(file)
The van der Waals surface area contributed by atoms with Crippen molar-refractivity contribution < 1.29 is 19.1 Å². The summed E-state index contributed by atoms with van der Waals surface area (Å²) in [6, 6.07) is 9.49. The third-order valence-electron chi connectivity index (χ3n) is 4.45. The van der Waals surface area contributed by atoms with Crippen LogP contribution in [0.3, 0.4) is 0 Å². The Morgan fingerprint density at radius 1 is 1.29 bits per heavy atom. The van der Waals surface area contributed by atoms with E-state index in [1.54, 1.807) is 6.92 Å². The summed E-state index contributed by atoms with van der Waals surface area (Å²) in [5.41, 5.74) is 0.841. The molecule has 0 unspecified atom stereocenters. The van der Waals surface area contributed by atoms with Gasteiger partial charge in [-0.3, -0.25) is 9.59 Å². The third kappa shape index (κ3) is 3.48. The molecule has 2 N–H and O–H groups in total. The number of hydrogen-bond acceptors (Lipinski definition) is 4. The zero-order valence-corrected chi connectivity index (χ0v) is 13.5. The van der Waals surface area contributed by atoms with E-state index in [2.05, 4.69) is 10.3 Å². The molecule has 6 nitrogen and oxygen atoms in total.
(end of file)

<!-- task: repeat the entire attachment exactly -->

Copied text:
The van der Waals surface area contributed by atoms with Crippen molar-refractivity contribution < 1.29 is 19.1 Å². The summed E-state index contributed by atoms with van der Waals surface area (Å²) in [6, 6.07) is 9.49. The third-order valence-electron chi connectivity index (χ3n) is 4.45. The van der Waals surface area contributed by atoms with Crippen LogP contribution in [0.3, 0.4) is 0 Å². The Morgan fingerprint density at radius 1 is 1.29 bits per heavy atom. The van der Waals surface area contributed by atoms with E-state index in [1.54, 1.807) is 6.92 Å². The summed E-state index contributed by atoms with van der Waals surface area (Å²) in [5.41, 5.74) is 0.841. The molecule has 0 unspecified atom stereocenters. The van der Waals surface area contributed by atoms with Gasteiger partial charge in [-0.3, -0.25) is 9.59 Å². The third kappa shape index (κ3) is 3.48. The molecule has 2 N–H and O–H groups in total. The number of hydrogen-bond acceptors (Lipinski definition) is 4. The zero-order valence-corrected chi connectivity index (χ0v) is 13.5. The van der Waals surface area contributed by atoms with E-state index in [2.05, 4.69) is 10.3 Å². The molecule has 6 nitrogen and oxygen atoms in total.